- Chai Latte: Meagan Templeton-Lynch; HC Contributing Writer; Colorado State University, 2013
- Skinny Cinnamon Dolce Latte and/or Cappuccino with one pump Pumpkin Spice: Jill Heindel; HC Branch Manager; James Madison University 2011
- Nonfat Peppermint Mocha: Gabriela Szewcow; HC Contributing Writer; Elon University, 2013
- Hazelnut Latte, London Fog (Earl Grey tea with sugar-free vanilla syrup and steamed skim milk), Triple-Grande Soy Sugar-free Vanilla Latte: Wintha Kelati; HC Branch Manager; Harvard, 2011
- Peppermint Mocha: Rachel Dozier; HC Contributing Writer; James Madison University, 2012
- Skinny Vanilla Latte: Katie Sanders; HC Contributing Writer; University of Pennsylvania, 2012
- Chai Tea Latte: Alexandra Patterson; HC Design & Media Team; Kenyon College, 2012
- Pumpkin Spice Latte: Amanda Pretulac; HC Campus Correspondent; University of South Florida, St. Petersburg, 2012
- Gingerbread Latte: Sarah Robertson; HC Campus Correspondent; James Madison University, 2011
- Peppermint Mocha, Eggnog Latte, Hot Chocolate, and/or Mocha and Cinnamon Spice Latte with skim: Krystin Nichols; HC Branch Manager; Western Michigan University, 2011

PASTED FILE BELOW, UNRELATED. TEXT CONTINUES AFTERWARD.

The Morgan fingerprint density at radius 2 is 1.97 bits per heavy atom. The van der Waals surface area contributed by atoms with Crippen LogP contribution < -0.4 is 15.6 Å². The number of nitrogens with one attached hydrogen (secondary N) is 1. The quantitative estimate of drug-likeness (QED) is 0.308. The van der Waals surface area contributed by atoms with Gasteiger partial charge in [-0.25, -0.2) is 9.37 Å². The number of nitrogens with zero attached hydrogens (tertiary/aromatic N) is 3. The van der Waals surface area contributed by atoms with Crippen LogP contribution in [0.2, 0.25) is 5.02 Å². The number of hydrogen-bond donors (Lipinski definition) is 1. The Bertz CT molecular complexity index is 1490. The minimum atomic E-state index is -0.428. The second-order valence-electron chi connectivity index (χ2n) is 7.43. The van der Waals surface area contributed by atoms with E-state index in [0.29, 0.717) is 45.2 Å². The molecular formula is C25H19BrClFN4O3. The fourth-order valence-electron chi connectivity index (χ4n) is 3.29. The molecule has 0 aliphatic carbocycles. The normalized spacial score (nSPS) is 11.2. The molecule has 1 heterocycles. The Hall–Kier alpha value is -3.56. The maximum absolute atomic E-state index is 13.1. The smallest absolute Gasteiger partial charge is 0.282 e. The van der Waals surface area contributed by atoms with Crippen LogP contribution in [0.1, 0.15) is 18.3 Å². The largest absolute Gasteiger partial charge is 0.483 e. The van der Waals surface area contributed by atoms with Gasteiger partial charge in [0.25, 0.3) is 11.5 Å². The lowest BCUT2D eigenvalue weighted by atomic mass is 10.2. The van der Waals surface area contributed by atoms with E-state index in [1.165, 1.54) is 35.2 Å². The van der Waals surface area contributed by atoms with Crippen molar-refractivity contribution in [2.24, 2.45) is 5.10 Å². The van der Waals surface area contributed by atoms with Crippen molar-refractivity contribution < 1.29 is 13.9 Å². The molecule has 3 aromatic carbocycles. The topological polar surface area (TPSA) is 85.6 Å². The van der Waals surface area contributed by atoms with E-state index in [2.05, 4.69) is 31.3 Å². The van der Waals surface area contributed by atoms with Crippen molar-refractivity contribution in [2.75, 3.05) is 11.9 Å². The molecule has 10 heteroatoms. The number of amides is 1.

- “Dirty Chai” (Chai Latte with a shot of espresso) and/or Caramel Macchiato: Brittany Brown; HC Design Associate; Maryland Institute College of Art, 2011
- Cinnamon Dolce Latte: Leigh Maneri; HC Campus Correspondent; Quinnipiac University, 2011
- Skinny Vanilla Latte: Anne Askew; HC Contributing Writer; College of William and Mary, 2011
- White Chocolate Mocha: Amanda Grewer; HC Campus Correspondent; University of Connecticut, 2013
- Pumpkin Spice Latte with skim, no whip: Colette Maddock; HC Campus Correspondent; University of Montana, 2011
- Nonfat Chai Latte and/or Nonfat Caramel Latte: Hannah Orenstein; HC Editorial Intern; Needham High School, 2011
- Caramel Chai Latte: Rachel Peterson; HC Campus Correspondent; James Madison University, 2011
- Peppermint Mocha: Lorena Mora; HC Digital Media Associate & Branch Mananger; Emerson College, 2010
- Pumpkin Spice Latte: Jen Kach; HC Campus Correspondent; Penn State, 2011
- Marble Latte: Katie Chen; HC Campus Correspondent; Wellesley, 2013
- Thanksgiving Blend with one pump chocolate: Carlene Helble; HC Contributing Writer; James Madison University, 2011
Registered Dietitian, Duke Medical Center